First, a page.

Kona Grill’s quick fall from grace

Overly aggressive unit growth proved to be the company's undoing, says RB's The Bottom Line.
Photograph: Shutterstock


Marcus Jundt is getting a second chance to fix Kona Grill.

Jundt was surprisingly named co-CEO in November. We say surprisingly because he’d been the CEO before—having resigned in 2009 under pressure from an investor following the chain’s weak sales performance.

We also say surprisingly because Kona Grill just named a CEO three months earlier in Jim Kuhn.

And then this week, Jundt had the “co” removed from his title when his chief executive partner, Steve Schussler, resigned from the company and his position as a Kona director.

For those keeping track at home: That’s three CEO changes in six months. Even in a restaurant business known for its frequent management changes, that’s an awful lot.

Yet it’s also a sign of the chain’s striking decline over the past two years. Kona Grill lost all of its momentum in 2017. 2018 would prove to be a disaster.

To understand where the company is, we have to go back a decade—when Jundt was last CEO.

Marcus Jundt is one of Kona Grill’s founders. He was on the board from 2000 to 2009 and served as its CEO from 2006 through 2009, when he was also the company’s chairman.

But Jundt also ran into pressure during the recession, when Kona’s same-store sales fell, losses widened, and the company’s stock price fell into the low single digits. He faced tension with an investor, Mill Road Capital, which made an effort to provide the company with capital.

Mill Road then tried to buy the chain outright in 2009 after Jundt’s departure, offering $28 million for the company, or $4.60 per share at the time.

That was double Kona’s stock price at the time, but the company said no.

For a while that would prove to be a good idea. The company’s performance steadied over time, and it started generating profits from 2011 through 2014. In 2012 the company named Berke Bakay, an activist investor who had been a company director since 2009, to be its CEO.

Under Bakay, Kona Grill began to discover unit growth—which had largely stalled coming out of the recession. The chain’s same-store sales improved, and its stock price skyrocketed.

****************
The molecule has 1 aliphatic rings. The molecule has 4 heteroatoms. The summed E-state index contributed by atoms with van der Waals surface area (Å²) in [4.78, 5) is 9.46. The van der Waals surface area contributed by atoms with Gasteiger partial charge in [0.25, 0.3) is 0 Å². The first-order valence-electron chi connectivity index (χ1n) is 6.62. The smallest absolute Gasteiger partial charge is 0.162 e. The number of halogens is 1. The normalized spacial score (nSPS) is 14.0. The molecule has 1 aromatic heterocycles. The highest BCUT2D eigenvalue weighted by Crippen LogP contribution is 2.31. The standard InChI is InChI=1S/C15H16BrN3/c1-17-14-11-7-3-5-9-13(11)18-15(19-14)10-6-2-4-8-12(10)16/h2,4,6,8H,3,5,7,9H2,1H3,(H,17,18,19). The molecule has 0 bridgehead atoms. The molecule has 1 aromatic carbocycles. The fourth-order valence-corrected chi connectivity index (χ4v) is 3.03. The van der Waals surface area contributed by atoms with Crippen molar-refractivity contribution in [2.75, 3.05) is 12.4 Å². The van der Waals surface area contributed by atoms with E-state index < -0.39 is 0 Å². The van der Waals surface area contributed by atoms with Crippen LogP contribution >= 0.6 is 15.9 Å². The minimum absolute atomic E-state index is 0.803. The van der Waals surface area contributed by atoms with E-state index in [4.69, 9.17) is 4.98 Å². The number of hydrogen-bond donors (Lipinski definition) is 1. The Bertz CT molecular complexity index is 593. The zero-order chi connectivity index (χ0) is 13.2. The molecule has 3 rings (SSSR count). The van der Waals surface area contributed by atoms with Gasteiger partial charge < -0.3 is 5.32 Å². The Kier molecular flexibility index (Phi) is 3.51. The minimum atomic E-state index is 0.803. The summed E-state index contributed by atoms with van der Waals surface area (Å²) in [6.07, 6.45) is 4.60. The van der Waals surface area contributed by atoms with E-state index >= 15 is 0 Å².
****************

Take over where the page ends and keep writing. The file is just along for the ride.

Between 2012 and 2015, the company’s stock price more than quadrupled.

But just as soon as Kona’s stock price rose, it came falling back down even harder. Kona Grill is trading below $1.30 a share and faces delisting from the Nasdaq stock exchange, which would be disastrous.

Kona seems to have grown too aggressively. When Marcus Jundt left the company in 2009, Kona Grill operated 22 locations. By the third quarter of last year that was up to 46, though the chain has since closed at least two locations.  

All but one of those additional units were opened between 2013 and 2017.

To be sure, Kona is not the only restaurant chain to have doubled unit count over a five-year period. But Kona is not your typical restaurant chain. It operates upscale casual locations that average 7,200 square feet. It also leases its locations.

Perhaps not surprisingly, the company’s restaurants began having problems. It had to take impairment charges on weak units beginning in 2016 and has since been looking at closing underperforming locations.

As many of these underperforming locations began to enter the “comp base,” or the base of locations used to determine same-store sales, those sales began falling. Same-store sales were up 2% in 2015 and 0.5% in 2016.

They fell 5.9% for the full year of 2017 and 11.6% for the first nine months of 2018. That includes a 14.1% decline in the third quarter.

Meanwhile, the company has lost more money.

It began losing money again in 2015. By 2017 the company posted a $23.4 million loss. It lost $8.6 million through the first nine months of 2018, somewhat narrower than the same period a year earlier.

Kona worked out a deal with a Chinese investor in May, when the company’s stock hit a 52-week high of $3 per share. But weak performance and what many see as a diluted stock base has taken its toll ever since.

Today, having lost 96% of its value since that $28 peak, Kona has market cap of less than $17 million and has more than $30 million in debt.

Maybe it should have taken that Mill Road deal, after all.

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